@katslepian

katya.slepian@bpdigital.ca

Like us on Facebook and follow us on Twitter.

Just Posted

Students at Creston Valley Secondary School put together an art installation of a replica residential school room. (Photo by Kelsey Yates)
Creston students create art installation of residential school room

The replica was decorated with a small bed, school uniform, and notes written with pleas for help

A tent housing a mobile vaccination clinic. (Interior Health/Contributed)
Second dose vaccinations accelerating throughout region: Interior Health

To date, more than 675,000 doses have been administered throughout the region

1914
It happened this week in 1914

June 13 - 19: Compiled by Dave Humphrey from the archived newspapers… Continue reading

Prince Charles Secondary School
School District 8 votes in favour of name change for Secondary School in Creston

In an act of reconciliation, a new name will be chosen for Prince Charles Secondary School

Kootenay-Columbia MP Rob Morrison. Photo courtesy Conservative Party of Canada.
MP Morrison appointed to parliamentary national security committee

Kootenay-Columbia parliamentarian one of five candidates appointed to national security committee

People line up to get their COVID-19 vaccine at a vaccination centre, Thursday, June 10, 2021 in Montreal. THE CANADIAN PRESS/Ryan Remiorz
Vaccines, low COVID case counts increase Father’s Day hope, but risk is still there

Expert says people will have to do their own risk calculus before popping in on Papa

FILE – A science class at L.A. Matheson Secondary in Surrey, B.C. on March 12, 2021. (Lauren Collins/Surrey Now Leader)
Teachers’ union wants more COVID transmission data as B.C. prepares for back-to-school

BCTF says that details will be important as province works on plan for September

Provincial health officer Dr. Bonnie Henry outlines B.C.’s COVID-19 restart plan, May 25, 2021, including larger gatherings and a possible easing of mandatory masks on July 1. (B.C. government photo)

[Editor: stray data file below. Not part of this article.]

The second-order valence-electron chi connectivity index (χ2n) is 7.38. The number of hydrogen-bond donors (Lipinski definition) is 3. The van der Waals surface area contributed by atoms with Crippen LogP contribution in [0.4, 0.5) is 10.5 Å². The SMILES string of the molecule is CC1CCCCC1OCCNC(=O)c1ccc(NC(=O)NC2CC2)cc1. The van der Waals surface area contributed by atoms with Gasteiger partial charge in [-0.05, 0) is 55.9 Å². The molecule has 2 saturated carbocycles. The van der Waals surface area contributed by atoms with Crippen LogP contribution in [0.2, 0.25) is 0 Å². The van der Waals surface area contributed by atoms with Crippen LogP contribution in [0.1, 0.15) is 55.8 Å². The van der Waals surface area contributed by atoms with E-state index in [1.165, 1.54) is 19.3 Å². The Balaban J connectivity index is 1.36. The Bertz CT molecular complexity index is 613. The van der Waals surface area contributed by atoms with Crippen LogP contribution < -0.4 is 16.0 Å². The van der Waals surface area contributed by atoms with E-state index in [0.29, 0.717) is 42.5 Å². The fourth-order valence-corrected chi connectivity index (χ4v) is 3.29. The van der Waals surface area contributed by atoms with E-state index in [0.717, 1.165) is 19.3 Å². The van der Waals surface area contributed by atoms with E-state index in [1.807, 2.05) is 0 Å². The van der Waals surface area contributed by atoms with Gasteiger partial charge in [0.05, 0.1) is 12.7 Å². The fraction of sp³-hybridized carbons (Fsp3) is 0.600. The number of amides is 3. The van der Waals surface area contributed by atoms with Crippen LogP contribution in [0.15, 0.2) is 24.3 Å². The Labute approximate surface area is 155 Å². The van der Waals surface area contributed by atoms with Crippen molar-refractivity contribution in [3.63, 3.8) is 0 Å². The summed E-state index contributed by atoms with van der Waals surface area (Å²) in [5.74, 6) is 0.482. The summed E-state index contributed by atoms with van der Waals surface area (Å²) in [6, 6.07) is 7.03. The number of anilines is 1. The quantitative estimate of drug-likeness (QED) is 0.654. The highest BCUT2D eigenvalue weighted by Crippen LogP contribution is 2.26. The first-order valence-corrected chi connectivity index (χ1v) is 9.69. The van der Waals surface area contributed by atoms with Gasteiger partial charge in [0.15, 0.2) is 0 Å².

B.C. records 120 new COVID-19 cases, second vaccines accelerating

Lower Pfizer deliveries for early July, Moderna shipments up

A Heffley Creek peacock caught not one - but two - lifts on a logging truck this month. (Photo submitted)
Heffley Creek-area peacock hops logging trucks in search of love

Peacock hitched two lifts in the past month

The Calgary skyline is seen on Friday, Sept. 15, 2017. THE CANADIAN PRESS/Jeff McIntosh
2 deaths from COVID-19 Delta variant in Alberta, 1 patient was fully immunized

Kerry Williamson with Alberta Health Services says the patients likely acquired the virus in the hospital

The first suspension bridge is the tallest in Canada, with a second suspension bridge just below it. The two are connected by a trail that’s just over 1 km. (Claire Palmer photo)
PHOTOS: The highest suspension bridges in Canada just opened in B.C.

The Skybridge in Golden allows visitors to take in views standing at 130 and 80 metres

BC Green Party leader and Cowichan Valley MLA Sonia Furstenau introduced a petition to the provincial legislature on Thursday calling for the end of old-growth logging in the province. (File photo)
BC Green leader Furstenau introduces old-growth logging petition

Party calls for the end of old-growth logging as protests in Fairy Creek continue

B.C. Premier John Horgan leaves his office for a news conference in the legislature rose garden, June 3, 2020. (B.C. government photo)
B.C. premier roasted for office budget, taxing COVID-19 benefits

Youth addiction law that triggered election hasn’t appeared

A vial containing the Moderna COVID-19 vaccine is shown at a vaccination site in Marcq en Baroeul, outside Lille, northern France, Saturday, March 20, 2021. THE CANADIAN PRESS/AP/Michel Spingler
mRNA vaccines ‘preferred’ for all Canadians, including as 2nd dose after AstraZeneca: NACI

New recommendations prioritizes Pfizer, Moderna in almost all cases

Most Read